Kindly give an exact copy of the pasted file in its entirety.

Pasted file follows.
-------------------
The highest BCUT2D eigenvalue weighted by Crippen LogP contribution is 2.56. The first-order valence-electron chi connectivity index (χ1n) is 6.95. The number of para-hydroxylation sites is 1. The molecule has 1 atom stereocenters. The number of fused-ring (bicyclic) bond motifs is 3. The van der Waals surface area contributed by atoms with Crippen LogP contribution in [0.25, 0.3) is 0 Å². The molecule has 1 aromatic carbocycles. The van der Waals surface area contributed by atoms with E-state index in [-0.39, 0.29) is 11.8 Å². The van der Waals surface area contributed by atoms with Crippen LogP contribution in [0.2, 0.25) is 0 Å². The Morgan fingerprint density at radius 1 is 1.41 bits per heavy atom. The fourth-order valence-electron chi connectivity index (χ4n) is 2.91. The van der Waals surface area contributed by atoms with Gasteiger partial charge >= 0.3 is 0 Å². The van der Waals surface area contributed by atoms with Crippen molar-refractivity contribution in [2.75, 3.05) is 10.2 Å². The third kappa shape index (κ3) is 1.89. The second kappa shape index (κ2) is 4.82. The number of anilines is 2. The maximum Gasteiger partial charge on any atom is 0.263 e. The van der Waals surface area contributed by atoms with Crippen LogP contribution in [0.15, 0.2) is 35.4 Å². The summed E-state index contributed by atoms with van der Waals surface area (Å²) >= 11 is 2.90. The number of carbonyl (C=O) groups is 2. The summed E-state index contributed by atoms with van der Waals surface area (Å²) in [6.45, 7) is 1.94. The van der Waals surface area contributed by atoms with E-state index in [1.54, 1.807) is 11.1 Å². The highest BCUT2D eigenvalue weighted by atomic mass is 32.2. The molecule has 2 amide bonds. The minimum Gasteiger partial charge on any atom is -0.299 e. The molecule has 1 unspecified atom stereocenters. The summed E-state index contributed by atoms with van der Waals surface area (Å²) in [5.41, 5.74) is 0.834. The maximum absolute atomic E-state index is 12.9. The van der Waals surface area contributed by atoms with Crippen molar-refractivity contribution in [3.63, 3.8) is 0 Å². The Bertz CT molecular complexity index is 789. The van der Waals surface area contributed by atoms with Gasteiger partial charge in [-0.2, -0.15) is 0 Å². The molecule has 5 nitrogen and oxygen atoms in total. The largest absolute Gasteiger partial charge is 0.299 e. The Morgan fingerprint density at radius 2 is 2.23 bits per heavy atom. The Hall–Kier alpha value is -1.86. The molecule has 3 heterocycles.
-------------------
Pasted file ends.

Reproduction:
The highest BCUT2D eigenvalue weighted by Crippen LogP contribution is 2.56. The first-order valence-electron chi connectivity index (χ1n) is 6.95. The number of para-hydroxylation sites is 1. The molecule has 1 atom stereocenters. The number of fused-ring (bicyclic) bond motifs is 3. The van der Waals surface area contributed by atoms with Crippen LogP contribution in [0.25, 0.3) is 0 Å². The molecule has 1 aromatic carbocycles. The van der Waals surface area contributed by atoms with E-state index in [-0.39, 0.29) is 11.8 Å². The van der Waals surface area contributed by atoms with Crippen LogP contribution in [0.2, 0.25) is 0 Å². The Morgan fingerprint density at radius 1 is 1.41 bits per heavy atom. The fourth-order valence-electron chi connectivity index (χ4n) is 2.91. The van der Waals surface area contributed by atoms with Gasteiger partial charge >= 0.3 is 0 Å². The van der Waals surface area contributed by atoms with Crippen molar-refractivity contribution in [2.75, 3.05) is 10.2 Å². The third kappa shape index (κ3) is 1.89. The second kappa shape index (κ2) is 4.82. The number of anilines is 2. The maximum Gasteiger partial charge on any atom is 0.263 e. The van der Waals surface area contributed by atoms with Crippen LogP contribution in [0.15, 0.2) is 35.4 Å². The summed E-state index contributed by atoms with van der Waals surface area (Å²) >= 11 is 2.90. The number of carbonyl (C=O) groups is 2. The summed E-state index contributed by atoms with van der Waals surface area (Å²) in [6.45, 7) is 1.94. The van der Waals surface area contributed by atoms with E-state index in [1.54, 1.807) is 11.1 Å². The highest BCUT2D eigenvalue weighted by atomic mass is 32.2. The molecule has 2 amide bonds. The minimum Gasteiger partial charge on any atom is -0.299 e. The molecule has 1 unspecified atom stereocenters. The summed E-state index contributed by atoms with van der Waals surface area (Å²) in [5.41, 5.74) is 0.834. The maximum absolute atomic E-state index is 12.9. The van der Waals surface area contributed by atoms with Crippen molar-refractivity contribution in [3.63, 3.8) is 0 Å². The Bertz CT molecular complexity index is 789. The van der Waals surface area contributed by atoms with Gasteiger partial charge in [-0.2, -0.15) is 0 Å². The molecule has 5 nitrogen and oxygen atoms in total. The largest absolute Gasteiger partial charge is 0.299 e. The Morgan fingerprint density at radius 2 is 2.23 bits per heavy atom. The Hall–Kier alpha value is -1.86. The molecule has 3 heterocycles.